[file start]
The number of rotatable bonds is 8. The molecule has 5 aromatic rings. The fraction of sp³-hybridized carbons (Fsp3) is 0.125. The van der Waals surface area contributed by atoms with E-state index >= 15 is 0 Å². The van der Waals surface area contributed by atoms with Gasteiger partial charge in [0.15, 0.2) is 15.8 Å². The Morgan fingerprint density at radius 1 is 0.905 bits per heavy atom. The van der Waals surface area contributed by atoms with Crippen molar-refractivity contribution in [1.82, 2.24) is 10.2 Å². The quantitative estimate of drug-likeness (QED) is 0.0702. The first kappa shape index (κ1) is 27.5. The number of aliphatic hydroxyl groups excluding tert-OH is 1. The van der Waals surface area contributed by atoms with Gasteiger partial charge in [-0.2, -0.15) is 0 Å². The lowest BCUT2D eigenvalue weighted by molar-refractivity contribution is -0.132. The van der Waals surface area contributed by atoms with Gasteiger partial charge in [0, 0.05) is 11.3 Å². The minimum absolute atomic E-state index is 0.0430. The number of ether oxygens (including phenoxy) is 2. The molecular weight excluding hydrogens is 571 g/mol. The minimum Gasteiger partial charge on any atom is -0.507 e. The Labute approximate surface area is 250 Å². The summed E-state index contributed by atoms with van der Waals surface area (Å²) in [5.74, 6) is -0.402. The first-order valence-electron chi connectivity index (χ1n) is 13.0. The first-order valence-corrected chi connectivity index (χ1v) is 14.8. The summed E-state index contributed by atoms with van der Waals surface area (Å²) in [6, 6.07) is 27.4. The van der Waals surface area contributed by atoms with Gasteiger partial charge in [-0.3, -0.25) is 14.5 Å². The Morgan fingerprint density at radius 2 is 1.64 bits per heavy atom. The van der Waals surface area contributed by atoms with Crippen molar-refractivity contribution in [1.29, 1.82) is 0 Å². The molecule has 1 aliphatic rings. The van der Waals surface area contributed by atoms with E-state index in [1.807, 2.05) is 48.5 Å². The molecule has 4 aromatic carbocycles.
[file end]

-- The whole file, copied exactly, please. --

The number of rotatable bonds is 8. The molecule has 5 aromatic rings. The fraction of sp³-hybridized carbons (Fsp3) is 0.125. The van der Waals surface area contributed by atoms with E-state index >= 15 is 0 Å². The van der Waals surface area contributed by atoms with Gasteiger partial charge in [0.15, 0.2) is 15.8 Å². The Morgan fingerprint density at radius 1 is 0.905 bits per heavy atom. The van der Waals surface area contributed by atoms with Crippen molar-refractivity contribution in [1.82, 2.24) is 10.2 Å². The quantitative estimate of drug-likeness (QED) is 0.0702. The first kappa shape index (κ1) is 27.5. The number of aliphatic hydroxyl groups excluding tert-OH is 1. The van der Waals surface area contributed by atoms with Gasteiger partial charge in [-0.2, -0.15) is 0 Å². The lowest BCUT2D eigenvalue weighted by molar-refractivity contribution is -0.132. The van der Waals surface area contributed by atoms with Gasteiger partial charge in [0, 0.05) is 11.3 Å². The minimum absolute atomic E-state index is 0.0430. The number of ether oxygens (including phenoxy) is 2. The molecular weight excluding hydrogens is 571 g/mol. The minimum Gasteiger partial charge on any atom is -0.507 e. The Labute approximate surface area is 250 Å². The summed E-state index contributed by atoms with van der Waals surface area (Å²) in [5.74, 6) is -0.402. The first-order valence-electron chi connectivity index (χ1n) is 13.0. The first-order valence-corrected chi connectivity index (χ1v) is 14.8. The summed E-state index contributed by atoms with van der Waals surface area (Å²) in [6, 6.07) is 27.4. The van der Waals surface area contributed by atoms with Gasteiger partial charge in [-0.3, -0.25) is 14.5 Å². The Morgan fingerprint density at radius 2 is 1.64 bits per heavy atom. The van der Waals surface area contributed by atoms with Crippen molar-refractivity contribution in [1.29, 1.82) is 0 Å². The molecule has 1 aliphatic rings. The van der Waals surface area contributed by atoms with E-state index in [1.807, 2.05) is 48.5 Å². The molecule has 4 aromatic carbocycles.